From there the convention begins to break down one last time until the delegates from Virginia and the Carolinas are told to leave Philadelphia, which leaves the convention in a total failure.
The Delegates from the Southern states soon set up there convention in Raleigh, North Carolina. From there they decide to keep the same basic government of the Articles, until finally the flaws of that decision are shown. It is then decided to create a bicameral legislature with one house based on population, and one house with equal representation for each state. It is also decided that an executive branch must be created to carry out the laws of Congress quickly and effectively. This position is then called the Presidency, which the delegates decide will be directly elected by the people and will serve five year terms with no limit. By the summers end the document is completed by the Virginian delegate Thomas Jefferson.
With a new constitution written, the document goes out to to the states, which refuse to ratify the document unless several clauses are included allowing for the impeachment of the President by the Congress OR the states, and a Bill of Rights. The convention agrees to these clauses, and the states quickly ratify the document, which begins with the words: "We the People of the United States, in Order to form a more perfect Union, establish Justice, insure domestic Tranquility, provide for the common defence, promote the general Welfare, and secure the Blessings of Liberty to ourselves and our Posterity, do ordain and establish this Constitution for the United States of America."
With the use of We the People and the United States of America, the constitution makes it clear that the three states are the successors to the old Articles of Confederation, as well as making them the heir to the western lands by claiming the name of the USA.
Meanwhile in the states of Pennsylvania, New Jersey, Delaware, and Maryland, it is decided that with the failure of the convention, they will form their own convention and form a new nation separate from the slave holding South and the New English and New York to the north. Several months are dedicated to writing a new document, which is completed finally in late August. It declares the several states to be the Commonwealth of North America, with a unicameral parliament based on population and an executive branch headed by the Prime Minister, who can only be impeached if the people vote by at least 51% to impeach him. If he is impeached state legislatures will elect a new Prime Minister to handle the executive branch until popular elections have decided upon a new one.
With the creation of new nations to its eastern and southern borders, New York is isolated, and it is decided to form a new nation by the state legislature, which decides quite quickly that the new nation will be a constitutional monarchy, with the current Governor George Clinton becoming the new King and the state legislature becoming the new Parliament. It doesn't take long until the bugs are all hammered out, and by then it is early September. With the new constitution complete, the governor of New York is coronated in Albany, and he takes the name of King George I.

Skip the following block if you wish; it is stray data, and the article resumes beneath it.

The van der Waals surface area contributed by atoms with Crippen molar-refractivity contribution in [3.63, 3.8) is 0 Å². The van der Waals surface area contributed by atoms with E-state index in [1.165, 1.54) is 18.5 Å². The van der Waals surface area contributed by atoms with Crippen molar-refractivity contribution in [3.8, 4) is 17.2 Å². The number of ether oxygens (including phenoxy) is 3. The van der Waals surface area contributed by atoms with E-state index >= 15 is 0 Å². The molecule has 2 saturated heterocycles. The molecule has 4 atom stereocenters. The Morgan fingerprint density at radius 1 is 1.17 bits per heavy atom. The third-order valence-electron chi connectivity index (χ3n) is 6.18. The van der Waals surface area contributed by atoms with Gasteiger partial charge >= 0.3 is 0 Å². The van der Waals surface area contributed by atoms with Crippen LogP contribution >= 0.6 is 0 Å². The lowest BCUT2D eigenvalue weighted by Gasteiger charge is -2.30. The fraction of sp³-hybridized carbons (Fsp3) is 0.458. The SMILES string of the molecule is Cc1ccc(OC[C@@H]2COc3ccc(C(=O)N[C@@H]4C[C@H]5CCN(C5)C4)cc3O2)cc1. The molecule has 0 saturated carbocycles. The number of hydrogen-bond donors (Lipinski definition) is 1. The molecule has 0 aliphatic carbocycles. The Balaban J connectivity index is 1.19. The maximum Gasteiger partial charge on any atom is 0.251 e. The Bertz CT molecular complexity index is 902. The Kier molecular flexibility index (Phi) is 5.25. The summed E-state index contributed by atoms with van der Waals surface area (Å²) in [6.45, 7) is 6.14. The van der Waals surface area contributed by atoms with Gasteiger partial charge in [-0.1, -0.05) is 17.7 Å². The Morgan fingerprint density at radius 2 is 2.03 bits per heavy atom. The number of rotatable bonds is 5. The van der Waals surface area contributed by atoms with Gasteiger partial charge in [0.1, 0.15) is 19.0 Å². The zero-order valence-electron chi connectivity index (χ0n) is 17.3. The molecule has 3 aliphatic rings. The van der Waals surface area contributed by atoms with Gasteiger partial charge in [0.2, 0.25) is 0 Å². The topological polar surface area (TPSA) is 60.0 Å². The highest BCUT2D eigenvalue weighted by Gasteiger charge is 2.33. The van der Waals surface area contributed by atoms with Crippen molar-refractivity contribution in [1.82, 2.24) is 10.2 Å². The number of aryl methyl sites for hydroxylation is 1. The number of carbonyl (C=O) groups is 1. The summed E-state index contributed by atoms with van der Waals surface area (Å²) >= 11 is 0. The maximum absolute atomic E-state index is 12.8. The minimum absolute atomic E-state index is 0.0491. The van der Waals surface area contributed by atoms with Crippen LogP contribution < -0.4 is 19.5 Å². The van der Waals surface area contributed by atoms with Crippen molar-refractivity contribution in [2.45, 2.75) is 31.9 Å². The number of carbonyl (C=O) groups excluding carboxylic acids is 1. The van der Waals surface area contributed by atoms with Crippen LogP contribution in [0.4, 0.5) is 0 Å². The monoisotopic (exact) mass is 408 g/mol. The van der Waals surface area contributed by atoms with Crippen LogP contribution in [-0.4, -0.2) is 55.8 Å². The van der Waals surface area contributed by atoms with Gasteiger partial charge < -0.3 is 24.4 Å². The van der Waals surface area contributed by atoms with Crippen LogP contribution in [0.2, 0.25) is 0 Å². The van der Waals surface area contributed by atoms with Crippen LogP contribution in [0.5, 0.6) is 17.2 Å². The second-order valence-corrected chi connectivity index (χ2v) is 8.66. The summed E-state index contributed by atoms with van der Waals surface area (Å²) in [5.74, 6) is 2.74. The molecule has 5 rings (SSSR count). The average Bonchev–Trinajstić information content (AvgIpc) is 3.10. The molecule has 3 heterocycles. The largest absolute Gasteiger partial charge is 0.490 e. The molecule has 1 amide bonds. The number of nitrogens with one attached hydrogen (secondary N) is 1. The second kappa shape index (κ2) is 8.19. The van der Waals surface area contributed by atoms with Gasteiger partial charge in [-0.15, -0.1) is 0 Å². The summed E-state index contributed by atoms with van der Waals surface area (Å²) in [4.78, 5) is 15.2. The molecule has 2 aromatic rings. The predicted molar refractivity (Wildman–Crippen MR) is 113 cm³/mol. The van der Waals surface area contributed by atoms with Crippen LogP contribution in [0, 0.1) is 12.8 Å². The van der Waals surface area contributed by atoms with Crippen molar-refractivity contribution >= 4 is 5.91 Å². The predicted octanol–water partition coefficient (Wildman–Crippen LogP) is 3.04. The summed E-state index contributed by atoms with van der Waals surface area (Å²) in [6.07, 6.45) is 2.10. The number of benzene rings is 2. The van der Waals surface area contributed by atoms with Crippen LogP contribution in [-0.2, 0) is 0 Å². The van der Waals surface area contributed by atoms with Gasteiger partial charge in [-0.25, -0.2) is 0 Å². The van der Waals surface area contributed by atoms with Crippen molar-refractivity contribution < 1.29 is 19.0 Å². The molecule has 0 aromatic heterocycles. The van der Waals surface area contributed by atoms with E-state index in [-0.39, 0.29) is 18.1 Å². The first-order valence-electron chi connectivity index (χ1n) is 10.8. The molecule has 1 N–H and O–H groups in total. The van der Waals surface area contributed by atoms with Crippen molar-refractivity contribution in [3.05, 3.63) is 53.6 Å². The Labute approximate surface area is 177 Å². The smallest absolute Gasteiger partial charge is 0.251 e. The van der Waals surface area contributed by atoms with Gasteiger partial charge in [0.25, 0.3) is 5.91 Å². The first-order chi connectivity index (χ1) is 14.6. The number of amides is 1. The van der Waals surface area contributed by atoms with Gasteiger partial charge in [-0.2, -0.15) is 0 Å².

Finally in Georgia the state government takes over the role of the now dead Articles, deciding foreign policy and such. Very little changes are actually made to the document except making the Governor now the President, and the creation of a new national congress which allows for the people in lands claimed by Georgia to be represented. The new nation officially is declared the Federal Republic of Georgia in early May.
A new topic comes up between the newly independent state, this one pertaining not to government, but to territory, or to be more specific, the western territories won from Britain in the recent Revolutionary War. It is decided that the Commonwealth of North American, the United States, and Georgia all have valid claim and actual access to the land, and the three nations agree to discuss the matter in Baltimore, and this begins the Baltimore Conference.
The three countries each have valid claims to the land, and it is decided that the land will be split up between the three nations based on there population and current strength as well as claims.
Eventually after several tedious weeks of debate, it is decided to give the CNA the eastern half of the northern Ohio River Valley and all land northwards as well as the lower peninsula of great lakes region, and with everything else north of the Ohio and west of the Commonwealth going to the USA. Lastly was Georgia, which was actually quite simple as Georgia only wanted land south of its northern border, while the USA wanted everything north of it, and so everything south of the 35th parellel was ceded to Georgia, and everything north to the USA.
With the issues finally settled, the history of the Failed Experiment may begin.
The Federal Republic of Georgia and the Confederate States of New England sign a treaty of alliance, securing relations between the two countries and allowing for a sort of trade triangle to form between the two and Europe, with Georgian cotton being sold to New English mills which then sells the cloth to Georgia and Europe, and Europe then sells other goods to Georgia in return for other crops.